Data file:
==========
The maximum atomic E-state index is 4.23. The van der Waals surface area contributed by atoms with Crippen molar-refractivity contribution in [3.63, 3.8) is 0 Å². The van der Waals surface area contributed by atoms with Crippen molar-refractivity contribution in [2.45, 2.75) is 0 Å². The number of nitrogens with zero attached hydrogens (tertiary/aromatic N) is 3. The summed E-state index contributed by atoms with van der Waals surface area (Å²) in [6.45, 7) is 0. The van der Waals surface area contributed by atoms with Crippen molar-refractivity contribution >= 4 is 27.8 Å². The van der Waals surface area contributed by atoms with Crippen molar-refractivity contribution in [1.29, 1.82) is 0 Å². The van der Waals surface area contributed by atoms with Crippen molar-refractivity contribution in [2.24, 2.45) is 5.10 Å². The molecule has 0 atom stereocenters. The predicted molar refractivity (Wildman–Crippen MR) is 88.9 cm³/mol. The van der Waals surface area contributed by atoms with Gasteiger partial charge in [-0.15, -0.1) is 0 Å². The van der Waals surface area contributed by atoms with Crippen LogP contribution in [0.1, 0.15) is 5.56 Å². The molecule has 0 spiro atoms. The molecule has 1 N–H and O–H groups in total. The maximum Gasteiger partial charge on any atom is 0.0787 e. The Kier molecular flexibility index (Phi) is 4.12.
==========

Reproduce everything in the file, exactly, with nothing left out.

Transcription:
The maximum atomic E-state index is 4.23. The van der Waals surface area contributed by atoms with Crippen molar-refractivity contribution in [3.63, 3.8) is 0 Å². The van der Waals surface area contributed by atoms with Crippen molar-refractivity contribution in [2.45, 2.75) is 0 Å². The number of nitrogens with zero attached hydrogens (tertiary/aromatic N) is 3. The summed E-state index contributed by atoms with van der Waals surface area (Å²) in [6.45, 7) is 0. The van der Waals surface area contributed by atoms with Crippen molar-refractivity contribution >= 4 is 27.8 Å². The van der Waals surface area contributed by atoms with Crippen molar-refractivity contribution in [1.29, 1.82) is 0 Å². The van der Waals surface area contributed by atoms with Crippen molar-refractivity contribution in [2.24, 2.45) is 5.10 Å². The molecule has 0 atom stereocenters. The predicted molar refractivity (Wildman–Crippen MR) is 88.9 cm³/mol. The van der Waals surface area contributed by atoms with Gasteiger partial charge in [-0.15, -0.1) is 0 Å². The van der Waals surface area contributed by atoms with Crippen LogP contribution in [0.1, 0.15) is 5.56 Å². The molecule has 0 spiro atoms. The molecule has 1 N–H and O–H groups in total. The maximum Gasteiger partial charge on any atom is 0.0787 e. The Kier molecular flexibility index (Phi) is 4.12.